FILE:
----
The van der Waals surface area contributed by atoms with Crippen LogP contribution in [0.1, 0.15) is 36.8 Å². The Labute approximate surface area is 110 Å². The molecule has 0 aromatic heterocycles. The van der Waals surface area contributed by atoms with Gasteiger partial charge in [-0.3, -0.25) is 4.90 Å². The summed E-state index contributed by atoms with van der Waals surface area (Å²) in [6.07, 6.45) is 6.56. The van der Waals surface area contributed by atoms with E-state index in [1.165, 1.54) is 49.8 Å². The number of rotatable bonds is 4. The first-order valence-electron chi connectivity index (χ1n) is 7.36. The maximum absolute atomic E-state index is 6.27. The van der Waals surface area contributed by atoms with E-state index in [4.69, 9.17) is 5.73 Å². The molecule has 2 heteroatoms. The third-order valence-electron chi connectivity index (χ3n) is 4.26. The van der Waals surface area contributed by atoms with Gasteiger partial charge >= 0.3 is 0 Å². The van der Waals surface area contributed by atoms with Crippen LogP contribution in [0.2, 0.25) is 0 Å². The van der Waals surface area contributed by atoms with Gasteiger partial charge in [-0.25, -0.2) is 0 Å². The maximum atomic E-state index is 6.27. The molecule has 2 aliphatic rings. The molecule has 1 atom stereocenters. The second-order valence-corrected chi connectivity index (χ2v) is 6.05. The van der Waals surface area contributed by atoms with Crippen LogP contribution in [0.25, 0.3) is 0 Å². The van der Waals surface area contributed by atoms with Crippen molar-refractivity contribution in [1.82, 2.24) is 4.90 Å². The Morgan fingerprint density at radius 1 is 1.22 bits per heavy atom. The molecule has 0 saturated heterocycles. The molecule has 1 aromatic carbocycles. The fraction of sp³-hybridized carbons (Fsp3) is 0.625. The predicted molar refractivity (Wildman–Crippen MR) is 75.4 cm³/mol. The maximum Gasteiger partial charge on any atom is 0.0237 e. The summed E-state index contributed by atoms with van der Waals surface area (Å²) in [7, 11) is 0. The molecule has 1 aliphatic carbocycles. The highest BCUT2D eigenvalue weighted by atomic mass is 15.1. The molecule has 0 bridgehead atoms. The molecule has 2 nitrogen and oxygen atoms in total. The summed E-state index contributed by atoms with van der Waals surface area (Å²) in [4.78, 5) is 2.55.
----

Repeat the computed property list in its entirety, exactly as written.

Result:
The van der Waals surface area contributed by atoms with Crippen LogP contribution in [0.1, 0.15) is 36.8 Å². The Labute approximate surface area is 110 Å². The molecule has 0 aromatic heterocycles. The van der Waals surface area contributed by atoms with Gasteiger partial charge in [-0.3, -0.25) is 4.90 Å². The summed E-state index contributed by atoms with van der Waals surface area (Å²) in [6.07, 6.45) is 6.56. The van der Waals surface area contributed by atoms with E-state index in [1.165, 1.54) is 49.8 Å². The number of rotatable bonds is 4. The first-order valence-electron chi connectivity index (χ1n) is 7.36. The maximum absolute atomic E-state index is 6.27. The van der Waals surface area contributed by atoms with E-state index in [4.69, 9.17) is 5.73 Å². The molecule has 2 heteroatoms. The third-order valence-electron chi connectivity index (χ3n) is 4.26. The van der Waals surface area contributed by atoms with Gasteiger partial charge >= 0.3 is 0 Å². The van der Waals surface area contributed by atoms with Crippen LogP contribution in [0.2, 0.25) is 0 Å². The van der Waals surface area contributed by atoms with Gasteiger partial charge in [-0.25, -0.2) is 0 Å². The maximum atomic E-state index is 6.27. The molecule has 2 aliphatic rings. The molecule has 1 atom stereocenters. The second-order valence-corrected chi connectivity index (χ2v) is 6.05. The van der Waals surface area contributed by atoms with Crippen LogP contribution in [0.25, 0.3) is 0 Å². The van der Waals surface area contributed by atoms with Crippen molar-refractivity contribution in [1.82, 2.24) is 4.90 Å². The Morgan fingerprint density at radius 1 is 1.22 bits per heavy atom. The molecule has 0 saturated heterocycles. The molecule has 1 aromatic carbocycles. The fraction of sp³-hybridized carbons (Fsp3) is 0.625. The predicted molar refractivity (Wildman–Crippen MR) is 75.4 cm³/mol. The maximum Gasteiger partial charge on any atom is 0.0237 e. The summed E-state index contributed by atoms with van der Waals surface area (Å²) in [7, 11) is 0. The molecule has 1 aliphatic carbocycles. The highest BCUT2D eigenvalue weighted by atomic mass is 15.1. The molecule has 0 bridgehead atoms. The molecule has 2 nitrogen and oxygen atoms in total. The summed E-state index contributed by atoms with van der Waals surface area (Å²) in [4.78, 5) is 2.55.